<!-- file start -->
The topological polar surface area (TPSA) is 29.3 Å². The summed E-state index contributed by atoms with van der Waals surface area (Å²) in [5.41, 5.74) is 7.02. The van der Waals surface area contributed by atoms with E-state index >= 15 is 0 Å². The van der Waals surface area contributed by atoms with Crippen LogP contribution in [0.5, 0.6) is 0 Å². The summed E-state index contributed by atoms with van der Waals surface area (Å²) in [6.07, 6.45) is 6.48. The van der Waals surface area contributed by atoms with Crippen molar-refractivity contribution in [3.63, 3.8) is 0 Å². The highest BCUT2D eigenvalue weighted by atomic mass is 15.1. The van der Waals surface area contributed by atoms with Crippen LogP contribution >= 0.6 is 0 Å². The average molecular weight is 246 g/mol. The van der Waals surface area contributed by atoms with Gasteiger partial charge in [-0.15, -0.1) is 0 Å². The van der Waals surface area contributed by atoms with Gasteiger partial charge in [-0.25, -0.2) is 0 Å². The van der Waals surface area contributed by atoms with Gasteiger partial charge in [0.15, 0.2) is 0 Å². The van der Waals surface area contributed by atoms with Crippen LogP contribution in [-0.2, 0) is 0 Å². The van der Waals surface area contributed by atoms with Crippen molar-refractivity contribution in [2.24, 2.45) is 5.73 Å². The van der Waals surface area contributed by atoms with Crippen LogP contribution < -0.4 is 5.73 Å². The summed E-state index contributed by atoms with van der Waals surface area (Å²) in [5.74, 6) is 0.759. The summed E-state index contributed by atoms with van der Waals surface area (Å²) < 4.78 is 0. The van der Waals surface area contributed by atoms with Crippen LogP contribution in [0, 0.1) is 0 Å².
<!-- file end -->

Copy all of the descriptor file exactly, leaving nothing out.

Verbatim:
The topological polar surface area (TPSA) is 29.3 Å². The summed E-state index contributed by atoms with van der Waals surface area (Å²) in [5.41, 5.74) is 7.02. The van der Waals surface area contributed by atoms with E-state index >= 15 is 0 Å². The van der Waals surface area contributed by atoms with Crippen LogP contribution in [0.5, 0.6) is 0 Å². The summed E-state index contributed by atoms with van der Waals surface area (Å²) in [6.07, 6.45) is 6.48. The van der Waals surface area contributed by atoms with Crippen molar-refractivity contribution in [3.63, 3.8) is 0 Å². The highest BCUT2D eigenvalue weighted by atomic mass is 15.1. The van der Waals surface area contributed by atoms with Crippen LogP contribution >= 0.6 is 0 Å². The average molecular weight is 246 g/mol. The van der Waals surface area contributed by atoms with Gasteiger partial charge in [-0.15, -0.1) is 0 Å². The van der Waals surface area contributed by atoms with Gasteiger partial charge in [-0.25, -0.2) is 0 Å². The van der Waals surface area contributed by atoms with Gasteiger partial charge in [0.15, 0.2) is 0 Å². The van der Waals surface area contributed by atoms with Crippen LogP contribution in [-0.2, 0) is 0 Å². The van der Waals surface area contributed by atoms with Crippen molar-refractivity contribution in [2.24, 2.45) is 5.73 Å². The van der Waals surface area contributed by atoms with Crippen LogP contribution < -0.4 is 5.73 Å². The summed E-state index contributed by atoms with van der Waals surface area (Å²) in [5.74, 6) is 0.759. The summed E-state index contributed by atoms with van der Waals surface area (Å²) < 4.78 is 0. The van der Waals surface area contributed by atoms with Crippen LogP contribution in [0, 0.1) is 0 Å².